Meeting the new CMS health equity measures

An inside look at Houston Methodist's approach


In August 2022, the Centers for Medicare & Medicaid Services (CMS) issued a final rule with three health equity-focused measures for inpatient and long-term care hospitals participating in its Hospital Inpatient Quality Reporting (IQR) program. As part of a larger initiative to advance health equity, these measures ultimately seek to ensure that all patient populations have a fair and just opportunity to attain their optimal health.

As a recent Q-Centrix survey of hospital and health system leaders showed, facilities vary widely in their preparedness for the new measures. When asked about their facility’s preparedness to meet the hospital commitment to health equity measure, nearly half of respondents felt their facility was very prepared or moderately prepared, and nearly a third said their facility was only somewhat prepared or slightly prepared. Another three percent reported that their facility was not at all prepared, suggesting that some hospitals are only just beginning their journey in advancing health equity.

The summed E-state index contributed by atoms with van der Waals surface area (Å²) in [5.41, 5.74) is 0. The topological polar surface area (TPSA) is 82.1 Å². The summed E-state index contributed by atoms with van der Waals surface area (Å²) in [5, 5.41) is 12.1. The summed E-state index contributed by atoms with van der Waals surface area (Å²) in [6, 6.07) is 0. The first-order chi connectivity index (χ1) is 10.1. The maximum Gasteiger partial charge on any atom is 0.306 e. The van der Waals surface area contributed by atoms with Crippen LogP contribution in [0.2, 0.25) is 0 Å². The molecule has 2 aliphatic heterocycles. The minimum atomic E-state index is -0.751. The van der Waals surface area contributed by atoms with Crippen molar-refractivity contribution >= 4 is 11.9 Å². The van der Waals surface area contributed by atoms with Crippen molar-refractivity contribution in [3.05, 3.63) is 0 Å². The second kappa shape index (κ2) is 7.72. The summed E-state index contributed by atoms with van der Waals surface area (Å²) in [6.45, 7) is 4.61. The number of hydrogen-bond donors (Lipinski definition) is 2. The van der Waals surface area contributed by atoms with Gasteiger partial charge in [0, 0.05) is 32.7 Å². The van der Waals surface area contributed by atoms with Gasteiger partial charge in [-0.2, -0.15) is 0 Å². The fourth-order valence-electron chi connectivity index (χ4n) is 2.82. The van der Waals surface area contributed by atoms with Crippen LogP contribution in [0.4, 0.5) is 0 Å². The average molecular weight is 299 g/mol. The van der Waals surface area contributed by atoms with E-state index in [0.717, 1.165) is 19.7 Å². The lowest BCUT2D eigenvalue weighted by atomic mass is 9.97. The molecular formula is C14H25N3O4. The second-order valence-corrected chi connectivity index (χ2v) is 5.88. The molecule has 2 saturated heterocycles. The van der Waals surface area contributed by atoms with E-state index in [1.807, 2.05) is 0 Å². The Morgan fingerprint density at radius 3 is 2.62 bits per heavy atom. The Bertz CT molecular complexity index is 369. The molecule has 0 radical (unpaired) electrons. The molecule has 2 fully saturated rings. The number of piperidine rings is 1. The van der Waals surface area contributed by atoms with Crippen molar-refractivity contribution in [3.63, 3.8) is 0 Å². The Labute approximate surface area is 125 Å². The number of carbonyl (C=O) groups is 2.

How prepared is your facility or health system to meet the new CMS requirements for the Hospital Commitment to Health Equity measure starting in May 2023

Q-Centrix held a small group discussion with hospital leaders to learn more about their health equity efforts. One participant represented Houston Methodist, a Texas-based health system comprising an, academic medical center and six community hospitals. Houston Methodist has long been committed to equity. The health system’s Diversity, Equity & Inclusion (DEI) committee strives to maintain a culture of inclusive behavior and provide unparalleled care to a diverse patient population. When Pat Harrison, vice president of system quality and patient safety for Houston Methodist Health System, learned about CMS’s new health equity measures, she knew she would need to work with stakeholders throughout her facility to implement changes. With the first measure’s reporting period occurring in calendar year (CY) 2023—and the other measures transitioning to mandatory in 2024—Harrison and her team had to act quickly.

While preparing to meet the new measures continues to be an ongoing process for Houston Methodist, their experience so far offers a valuable example for hospitals and health systems that are working toward addressing the new health equity measures.

Health equity measures

The following three health equity measures from CMS encourage hospitals to build health equity into their core functions and address disparities in care:

Hospital commitment to health equity

This measure encourages hospitals to analyze data to deliver equitable care to Medicare beneficiaries and minority groups. The initial reporting period for this measure begins in CY 2023; participating hospitals must submit data on these domains for CY 2023 starting in May 2024. Participating hospitals will be required to attest to five health equity domains: